SGA uses executive session as private forum
Published: Thursday, March 7, 2013
Updated: Thursday, May 9, 2013 18:05
A new proposed constitution was drafted behind closed doors during an executive session, a little known tactic, used at Loyola Student Government Association meetings.
The SGA by-laws address executive session without using the term executive session.
“Attendance at meetings shall be open to anyone. A 2/3 vote of the General Assembly [of those present] is required to expel any person from a meeting,”as cited in Article I, Section 2.
Several interviews, including senators, former senators, executive staff and the SGA adviser, have revealed various interpretations of how SGA can invoke executive session.
Executive session is ‘crucial’
Sean Rose, current SGA senator and vocal performance sophomore, said executive session is crucial to avoid hurt feelings.
“I believe executive session is necessary for SGA to discuss their opinions of the initiatives or charters presented in senate without possibly offending those bringing the initiatives to senate,” Rose said.
Rose said he believes the closed meetings benefit the students forced to leave.
“In my mind, executive session is a courtesy to the students sitting in on a senate meeting, as it provides a space in which senators can be honest about how they feel about presented initiatives or charters without making the students bringing forth those initiatives and charters feel personally attacked, denied, etc.,” Rose said.
Shannon Donaldson, vice president of communication, and Michael Falotico, executive vice president, agree executive session is crucial to avoid outside influences.
The purpose of executive session is to “make decisions without outside influence,” Donaldson said.
Concerning information discussed in executive session, Donaldson said, “The public doesn’t necessarily need to hear or participate in.”
Rose, Falotico, Courtney Williams, SGA adviser, and Donaldson agree executive session is crucial because some things need to stay private.
The purpose of executive session is for planning and where “larger scale decisions are made,” Williams said.
Falotico said he believes executive session allows senators a time to be honest that they wouldn’t necessarily have otherwise.
“So people are comfortable to voice their opinions, everyone can be honest,” Falotico said.
Falotico said he believes SGA is “more effective behind closed doors.”
Falotico said talking about things of little interest is a reason for executive session and that executive session wouldn’t be called for normal things.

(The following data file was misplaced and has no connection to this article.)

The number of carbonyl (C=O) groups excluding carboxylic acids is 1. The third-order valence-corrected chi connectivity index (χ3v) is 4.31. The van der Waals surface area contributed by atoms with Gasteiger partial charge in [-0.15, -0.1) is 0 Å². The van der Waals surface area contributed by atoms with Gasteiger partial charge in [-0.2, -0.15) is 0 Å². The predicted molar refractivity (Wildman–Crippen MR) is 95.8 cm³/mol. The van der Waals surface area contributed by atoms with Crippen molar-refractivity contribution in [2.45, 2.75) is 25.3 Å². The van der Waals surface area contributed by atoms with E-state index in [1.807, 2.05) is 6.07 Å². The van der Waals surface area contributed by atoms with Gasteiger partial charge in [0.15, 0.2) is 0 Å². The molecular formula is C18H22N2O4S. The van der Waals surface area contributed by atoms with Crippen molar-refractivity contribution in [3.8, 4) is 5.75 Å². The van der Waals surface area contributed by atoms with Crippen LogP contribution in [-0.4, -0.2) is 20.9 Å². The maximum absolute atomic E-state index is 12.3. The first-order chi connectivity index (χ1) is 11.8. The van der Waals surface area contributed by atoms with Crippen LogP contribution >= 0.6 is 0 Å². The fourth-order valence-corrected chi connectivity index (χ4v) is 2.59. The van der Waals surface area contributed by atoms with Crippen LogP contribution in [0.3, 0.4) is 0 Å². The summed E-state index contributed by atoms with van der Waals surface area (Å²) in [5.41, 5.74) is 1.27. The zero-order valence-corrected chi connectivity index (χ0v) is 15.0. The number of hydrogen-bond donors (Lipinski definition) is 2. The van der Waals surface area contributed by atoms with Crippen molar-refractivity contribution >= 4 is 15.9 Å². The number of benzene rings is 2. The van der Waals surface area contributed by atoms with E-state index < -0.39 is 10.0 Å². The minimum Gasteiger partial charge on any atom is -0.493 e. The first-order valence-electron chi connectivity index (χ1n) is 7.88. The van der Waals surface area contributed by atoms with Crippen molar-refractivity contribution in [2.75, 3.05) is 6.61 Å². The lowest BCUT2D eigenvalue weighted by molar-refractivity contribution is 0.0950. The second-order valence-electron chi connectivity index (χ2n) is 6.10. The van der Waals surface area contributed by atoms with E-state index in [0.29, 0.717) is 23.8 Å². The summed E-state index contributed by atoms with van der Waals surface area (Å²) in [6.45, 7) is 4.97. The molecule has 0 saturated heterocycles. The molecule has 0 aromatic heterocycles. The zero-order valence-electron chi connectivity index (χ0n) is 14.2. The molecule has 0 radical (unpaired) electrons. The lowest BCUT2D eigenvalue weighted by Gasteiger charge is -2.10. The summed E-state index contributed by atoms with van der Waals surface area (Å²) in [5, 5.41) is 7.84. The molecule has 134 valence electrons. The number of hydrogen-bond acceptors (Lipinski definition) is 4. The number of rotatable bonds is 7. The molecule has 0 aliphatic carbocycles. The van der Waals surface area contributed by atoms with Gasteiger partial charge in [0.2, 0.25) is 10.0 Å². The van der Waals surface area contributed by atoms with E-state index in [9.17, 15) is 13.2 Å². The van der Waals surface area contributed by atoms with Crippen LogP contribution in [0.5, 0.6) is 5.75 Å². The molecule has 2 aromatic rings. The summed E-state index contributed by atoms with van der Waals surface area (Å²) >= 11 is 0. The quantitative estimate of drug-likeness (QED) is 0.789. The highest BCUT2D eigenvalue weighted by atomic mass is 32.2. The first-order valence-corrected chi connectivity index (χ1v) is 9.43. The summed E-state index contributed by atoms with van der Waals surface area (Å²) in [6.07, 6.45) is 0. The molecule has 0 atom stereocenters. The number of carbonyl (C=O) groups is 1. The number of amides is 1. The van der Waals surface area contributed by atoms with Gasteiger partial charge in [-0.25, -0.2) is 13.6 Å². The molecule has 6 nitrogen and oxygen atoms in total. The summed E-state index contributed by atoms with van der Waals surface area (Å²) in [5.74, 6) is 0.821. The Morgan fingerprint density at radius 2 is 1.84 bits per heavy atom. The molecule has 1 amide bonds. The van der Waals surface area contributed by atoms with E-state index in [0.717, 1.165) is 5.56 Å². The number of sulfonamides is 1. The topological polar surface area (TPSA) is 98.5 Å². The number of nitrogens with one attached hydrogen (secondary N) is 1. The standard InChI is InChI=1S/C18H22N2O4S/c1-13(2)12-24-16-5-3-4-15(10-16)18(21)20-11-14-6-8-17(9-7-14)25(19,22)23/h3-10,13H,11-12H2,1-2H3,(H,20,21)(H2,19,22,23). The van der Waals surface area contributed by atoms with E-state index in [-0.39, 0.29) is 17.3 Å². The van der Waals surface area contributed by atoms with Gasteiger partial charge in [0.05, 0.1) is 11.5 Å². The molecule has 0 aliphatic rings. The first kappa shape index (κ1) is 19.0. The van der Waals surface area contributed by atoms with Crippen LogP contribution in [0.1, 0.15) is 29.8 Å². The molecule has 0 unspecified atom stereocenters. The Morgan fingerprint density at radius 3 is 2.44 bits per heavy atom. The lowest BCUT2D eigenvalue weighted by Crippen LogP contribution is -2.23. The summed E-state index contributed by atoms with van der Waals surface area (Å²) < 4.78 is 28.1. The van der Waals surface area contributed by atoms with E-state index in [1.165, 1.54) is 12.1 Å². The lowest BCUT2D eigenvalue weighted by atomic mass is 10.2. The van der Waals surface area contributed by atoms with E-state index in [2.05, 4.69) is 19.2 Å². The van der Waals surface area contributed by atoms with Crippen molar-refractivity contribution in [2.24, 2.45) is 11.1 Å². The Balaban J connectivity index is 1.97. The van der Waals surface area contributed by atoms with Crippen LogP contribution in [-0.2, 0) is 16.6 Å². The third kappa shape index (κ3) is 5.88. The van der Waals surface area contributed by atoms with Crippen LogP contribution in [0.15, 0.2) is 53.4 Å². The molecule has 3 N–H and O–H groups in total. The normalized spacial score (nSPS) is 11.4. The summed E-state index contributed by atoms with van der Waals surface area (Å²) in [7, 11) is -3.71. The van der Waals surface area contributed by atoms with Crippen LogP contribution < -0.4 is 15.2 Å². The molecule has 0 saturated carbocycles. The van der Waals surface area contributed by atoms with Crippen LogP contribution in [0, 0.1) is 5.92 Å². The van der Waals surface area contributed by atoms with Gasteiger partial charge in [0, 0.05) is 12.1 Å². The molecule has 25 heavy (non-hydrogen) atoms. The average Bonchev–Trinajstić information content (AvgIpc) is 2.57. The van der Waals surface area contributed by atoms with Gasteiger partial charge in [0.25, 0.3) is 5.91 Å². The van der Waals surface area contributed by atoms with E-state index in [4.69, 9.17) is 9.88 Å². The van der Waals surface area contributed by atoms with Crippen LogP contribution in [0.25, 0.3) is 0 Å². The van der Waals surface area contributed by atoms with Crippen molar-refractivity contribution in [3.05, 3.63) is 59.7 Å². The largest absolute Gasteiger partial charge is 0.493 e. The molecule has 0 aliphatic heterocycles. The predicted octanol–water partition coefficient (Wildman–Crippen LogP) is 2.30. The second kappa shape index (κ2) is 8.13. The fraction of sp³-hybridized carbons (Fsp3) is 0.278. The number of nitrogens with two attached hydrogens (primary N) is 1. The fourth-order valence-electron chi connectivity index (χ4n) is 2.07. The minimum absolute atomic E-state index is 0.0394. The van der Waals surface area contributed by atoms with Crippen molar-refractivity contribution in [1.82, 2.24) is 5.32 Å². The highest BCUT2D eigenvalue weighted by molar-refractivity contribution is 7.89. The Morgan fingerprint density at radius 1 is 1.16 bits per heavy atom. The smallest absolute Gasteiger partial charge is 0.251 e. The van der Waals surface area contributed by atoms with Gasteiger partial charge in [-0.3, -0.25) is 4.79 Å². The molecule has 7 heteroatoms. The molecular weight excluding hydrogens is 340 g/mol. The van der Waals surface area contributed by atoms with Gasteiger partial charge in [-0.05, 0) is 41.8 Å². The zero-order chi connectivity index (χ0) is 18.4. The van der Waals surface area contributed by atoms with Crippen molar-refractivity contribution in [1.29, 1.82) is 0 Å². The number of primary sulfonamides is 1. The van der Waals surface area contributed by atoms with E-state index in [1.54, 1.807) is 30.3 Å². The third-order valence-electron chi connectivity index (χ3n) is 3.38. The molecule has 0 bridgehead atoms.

Executive session was discussed as being reserved for “internal organization matters” and “technically matters students aren’t concerned with,” Falotico said.
An estimate for the amount of times, given by Falotico, that executive session takes place is between two and three times a semester.
This estimate has already reached its limit. As of Thursday, March 7, executive session has been invoked at least three times this semester.
Executive session: outrage?
Andrew Kettle, Leah Vidayweiss, Alexa Golanka and Allison Cormier agree that executive session decisions are made without student oversight.
Kettle, psychology freshman, said “I don’t see any reason for them to withhold the truth.”
Vidayweiss, history freshman, said she believes SGA should be accountable to students because we elect the representatives.
Golanka, accounting junior and former SGA senator, said she believes the students deserve open meetings.
“It’s our money. We should know what’s going on with it,” Golanka said.
Cormier, political science freshman, said, “I don’t have a choice to give funding, we should be aware of everything that’s going on.”
Victoria Walsh, Gasparri, Hutchinson and Cormier agree that elected representatives should do student work in the light of day.
Walsh, mass communication freshman, said she believes student have the right to know.
“It’s our student government, we deserve to know,” Walsh said.
Isabella Gasparri, music industry study senior said she believes students will benefit from being able to attend all SGA meetings.
“Student body will benefit from hearing all sides of an issue,” Gasparri said.
Mary Kate Hutchinson, mass communication sophomore and previous SGA intern, said she believes that students will benefit from having the opportunity to be more involved with their SGA.